But there’s something about the enforced formality of the situation that gets my blood pressure on the rise. Perhaps it’s the fact that the pressure is on to apply the brain filter for a whole hour, pretend to be a proper grown up and not blurt out ridiculous stories about my school days and spending time at the local swimming pool, which had a wave machine. Not that I actually managed to avoid those particular topics today, but you get the idea.

Obviously the primary nerve-inducing element of most interviews is the pressure to successfully secure the job. This can lead to the interviewee concentrating on the professional aspects of their lives – skills, experience, responsibility, etc. All obviously very important to clearly express during an interview, and undoubtedly key factors in the interviewers’ decision-making process on your suitability for the role.

But I feel that failing to allow a little of your personality out might be selling yourself short. Most employers don’t expect their staff to be automatons, an error free package of work-related skills and abilities applied robotically to any situation flawlessly and emotionlessly. It is increasingly becoming just as important to demonstrate that you are a good “cultural fit” to a particular team or organisation as to demonstrate that your skills are relevant to the role.

That can mean letting your professional guard down a bit and letting the interviewers in on a little of your personality. Show them you have hobbies or other outside interests, for example, indicating you’re a well-rounded individual, or perhaps casually mention your wife/husband/family, demonstrating your work-life balance. Share a little evidence of your good sense of humour. Though go carefully here – simply quoting knock knock jokes may not confirm that your sense of humour falls into the “good” category. Worse still, a full on Bernard Manning routine may not be the thing that seals the deal on the job offer!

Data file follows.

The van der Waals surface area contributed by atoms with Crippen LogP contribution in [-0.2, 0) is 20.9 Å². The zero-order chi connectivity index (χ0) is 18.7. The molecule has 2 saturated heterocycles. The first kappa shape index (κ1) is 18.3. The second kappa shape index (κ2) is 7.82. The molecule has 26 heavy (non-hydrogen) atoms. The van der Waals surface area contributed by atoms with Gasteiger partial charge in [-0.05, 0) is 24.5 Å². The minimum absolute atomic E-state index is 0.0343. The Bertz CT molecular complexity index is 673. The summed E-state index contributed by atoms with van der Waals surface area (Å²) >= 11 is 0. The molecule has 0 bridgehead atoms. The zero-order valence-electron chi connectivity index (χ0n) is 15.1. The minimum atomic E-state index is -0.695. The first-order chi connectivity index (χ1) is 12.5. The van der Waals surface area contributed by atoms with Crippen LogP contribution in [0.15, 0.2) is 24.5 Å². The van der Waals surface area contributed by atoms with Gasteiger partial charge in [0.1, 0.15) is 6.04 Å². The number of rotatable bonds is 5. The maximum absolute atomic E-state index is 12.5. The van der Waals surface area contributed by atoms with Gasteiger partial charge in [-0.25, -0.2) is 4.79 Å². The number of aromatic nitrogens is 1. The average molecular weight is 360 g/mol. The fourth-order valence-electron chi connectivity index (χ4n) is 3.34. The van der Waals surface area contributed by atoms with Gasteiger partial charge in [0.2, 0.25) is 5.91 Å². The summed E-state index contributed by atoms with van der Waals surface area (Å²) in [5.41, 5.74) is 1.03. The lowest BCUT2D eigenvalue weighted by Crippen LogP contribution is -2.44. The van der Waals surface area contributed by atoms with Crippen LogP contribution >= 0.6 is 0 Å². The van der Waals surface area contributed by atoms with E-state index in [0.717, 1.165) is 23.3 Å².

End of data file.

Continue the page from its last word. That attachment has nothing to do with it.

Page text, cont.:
I once received feedback from a former line manager that I hadn’t actually cracked a single smile during the whole interview, and it was only when she lead me down the corridor to the room in which I was to sit a test that I allowed one to pass my lips. I’m naturally a very smiley person, especially when I’m a bit nervous, so I was really surprised to hear that. I suppose I was focussing so much on not showing my nerves that I blocked out all my little tell-tales signs, but inadvertently went a bit too far with the smiles! The feedback was that they weren’t sure whether I was right for the team until I relaxed and let slip a smile in the corridor, because they just hadn’t got a sense of my personality from the interview.

These days, therefore, I try consciously to leave interviewers not just with an understanding of my suitability for the technical aspects of a role, but also with a sense of my personality. I work hard, but I like to have fun too and I believe that people and teams are far more effective when they are able to be themselves and have a sense of camaraderie in the workplace.

So I feel comfortable – and, indeed, justified – letting my guard down a little more during interviews nowadays. Which is my excuse for telling daft swimming pool based anecdotes, and I’m sticking to it!